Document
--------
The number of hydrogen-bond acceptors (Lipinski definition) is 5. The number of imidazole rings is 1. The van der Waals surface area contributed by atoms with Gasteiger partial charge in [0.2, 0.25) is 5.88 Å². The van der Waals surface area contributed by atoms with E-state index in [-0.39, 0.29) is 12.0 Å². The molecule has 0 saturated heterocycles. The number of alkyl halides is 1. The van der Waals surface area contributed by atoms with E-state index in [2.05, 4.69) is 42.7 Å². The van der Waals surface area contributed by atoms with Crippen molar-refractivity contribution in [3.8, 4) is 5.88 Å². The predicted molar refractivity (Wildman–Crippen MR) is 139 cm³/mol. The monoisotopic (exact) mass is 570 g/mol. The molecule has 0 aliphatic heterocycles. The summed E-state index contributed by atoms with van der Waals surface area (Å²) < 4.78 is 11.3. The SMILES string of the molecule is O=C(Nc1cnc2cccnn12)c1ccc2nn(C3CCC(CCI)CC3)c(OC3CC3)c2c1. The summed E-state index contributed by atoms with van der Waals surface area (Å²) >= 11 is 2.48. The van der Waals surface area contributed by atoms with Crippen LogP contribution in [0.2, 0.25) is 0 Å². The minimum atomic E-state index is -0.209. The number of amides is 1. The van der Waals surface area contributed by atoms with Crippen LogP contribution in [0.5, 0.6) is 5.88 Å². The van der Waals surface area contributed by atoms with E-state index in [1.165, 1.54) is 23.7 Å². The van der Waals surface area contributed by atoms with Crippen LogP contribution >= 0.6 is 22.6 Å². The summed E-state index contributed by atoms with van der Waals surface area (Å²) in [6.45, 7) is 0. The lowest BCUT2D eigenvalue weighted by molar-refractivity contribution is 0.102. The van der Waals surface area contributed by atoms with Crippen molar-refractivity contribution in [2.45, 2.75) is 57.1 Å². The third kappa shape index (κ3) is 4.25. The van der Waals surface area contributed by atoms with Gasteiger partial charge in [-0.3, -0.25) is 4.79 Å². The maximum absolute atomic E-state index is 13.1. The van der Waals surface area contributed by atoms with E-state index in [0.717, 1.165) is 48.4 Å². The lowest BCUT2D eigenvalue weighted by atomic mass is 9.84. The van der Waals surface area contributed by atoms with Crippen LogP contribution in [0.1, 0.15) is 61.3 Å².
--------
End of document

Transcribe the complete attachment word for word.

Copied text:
The number of hydrogen-bond acceptors (Lipinski definition) is 5. The number of imidazole rings is 1. The van der Waals surface area contributed by atoms with Gasteiger partial charge in [0.2, 0.25) is 5.88 Å². The van der Waals surface area contributed by atoms with E-state index in [-0.39, 0.29) is 12.0 Å². The molecule has 0 saturated heterocycles. The number of alkyl halides is 1. The van der Waals surface area contributed by atoms with E-state index in [2.05, 4.69) is 42.7 Å². The van der Waals surface area contributed by atoms with Crippen molar-refractivity contribution in [3.8, 4) is 5.88 Å². The predicted molar refractivity (Wildman–Crippen MR) is 139 cm³/mol. The monoisotopic (exact) mass is 570 g/mol. The molecule has 0 aliphatic heterocycles. The summed E-state index contributed by atoms with van der Waals surface area (Å²) < 4.78 is 11.3. The SMILES string of the molecule is O=C(Nc1cnc2cccnn12)c1ccc2nn(C3CCC(CCI)CC3)c(OC3CC3)c2c1. The summed E-state index contributed by atoms with van der Waals surface area (Å²) >= 11 is 2.48. The van der Waals surface area contributed by atoms with Crippen LogP contribution in [0.2, 0.25) is 0 Å². The minimum atomic E-state index is -0.209. The number of amides is 1. The van der Waals surface area contributed by atoms with Crippen LogP contribution in [0.5, 0.6) is 5.88 Å². The van der Waals surface area contributed by atoms with E-state index in [1.165, 1.54) is 23.7 Å². The van der Waals surface area contributed by atoms with Crippen LogP contribution >= 0.6 is 22.6 Å². The summed E-state index contributed by atoms with van der Waals surface area (Å²) in [6.45, 7) is 0. The lowest BCUT2D eigenvalue weighted by molar-refractivity contribution is 0.102. The van der Waals surface area contributed by atoms with Crippen molar-refractivity contribution in [2.45, 2.75) is 57.1 Å². The third kappa shape index (κ3) is 4.25. The van der Waals surface area contributed by atoms with Gasteiger partial charge in [-0.3, -0.25) is 4.79 Å². The maximum absolute atomic E-state index is 13.1. The van der Waals surface area contributed by atoms with E-state index in [0.717, 1.165) is 48.4 Å². The lowest BCUT2D eigenvalue weighted by atomic mass is 9.84. The van der Waals surface area contributed by atoms with Crippen LogP contribution in [0.1, 0.15) is 61.3 Å².